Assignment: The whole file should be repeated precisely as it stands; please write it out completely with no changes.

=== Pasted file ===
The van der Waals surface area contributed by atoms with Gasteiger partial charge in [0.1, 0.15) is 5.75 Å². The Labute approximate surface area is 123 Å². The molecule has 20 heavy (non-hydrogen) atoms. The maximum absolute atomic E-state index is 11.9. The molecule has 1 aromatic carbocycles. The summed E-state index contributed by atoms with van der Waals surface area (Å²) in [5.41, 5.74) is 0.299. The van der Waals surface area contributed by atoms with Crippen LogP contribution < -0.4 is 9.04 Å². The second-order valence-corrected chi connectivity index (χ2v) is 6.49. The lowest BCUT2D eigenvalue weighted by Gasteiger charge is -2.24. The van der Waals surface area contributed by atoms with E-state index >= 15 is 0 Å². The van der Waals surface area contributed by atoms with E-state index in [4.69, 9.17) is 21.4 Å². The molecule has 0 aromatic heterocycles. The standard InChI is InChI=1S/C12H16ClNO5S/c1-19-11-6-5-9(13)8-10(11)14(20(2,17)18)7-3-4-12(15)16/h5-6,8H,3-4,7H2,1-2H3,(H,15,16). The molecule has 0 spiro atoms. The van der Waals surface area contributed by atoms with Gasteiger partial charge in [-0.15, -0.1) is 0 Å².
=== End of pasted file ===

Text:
The van der Waals surface area contributed by atoms with Gasteiger partial charge in [0.1, 0.15) is 5.75 Å². The Labute approximate surface area is 123 Å². The molecule has 20 heavy (non-hydrogen) atoms. The maximum absolute atomic E-state index is 11.9. The molecule has 1 aromatic carbocycles. The summed E-state index contributed by atoms with van der Waals surface area (Å²) in [5.41, 5.74) is 0.299. The van der Waals surface area contributed by atoms with Crippen LogP contribution < -0.4 is 9.04 Å². The second-order valence-corrected chi connectivity index (χ2v) is 6.49. The lowest BCUT2D eigenvalue weighted by Gasteiger charge is -2.24. The van der Waals surface area contributed by atoms with E-state index >= 15 is 0 Å². The van der Waals surface area contributed by atoms with E-state index in [4.69, 9.17) is 21.4 Å². The molecule has 0 aromatic heterocycles. The standard InChI is InChI=1S/C12H16ClNO5S/c1-19-11-6-5-9(13)8-10(11)14(20(2,17)18)7-3-4-12(15)16/h5-6,8H,3-4,7H2,1-2H3,(H,15,16). The molecule has 0 spiro atoms. The van der Waals surface area contributed by atoms with Gasteiger partial charge in [-0.15, -0.1) is 0 Å².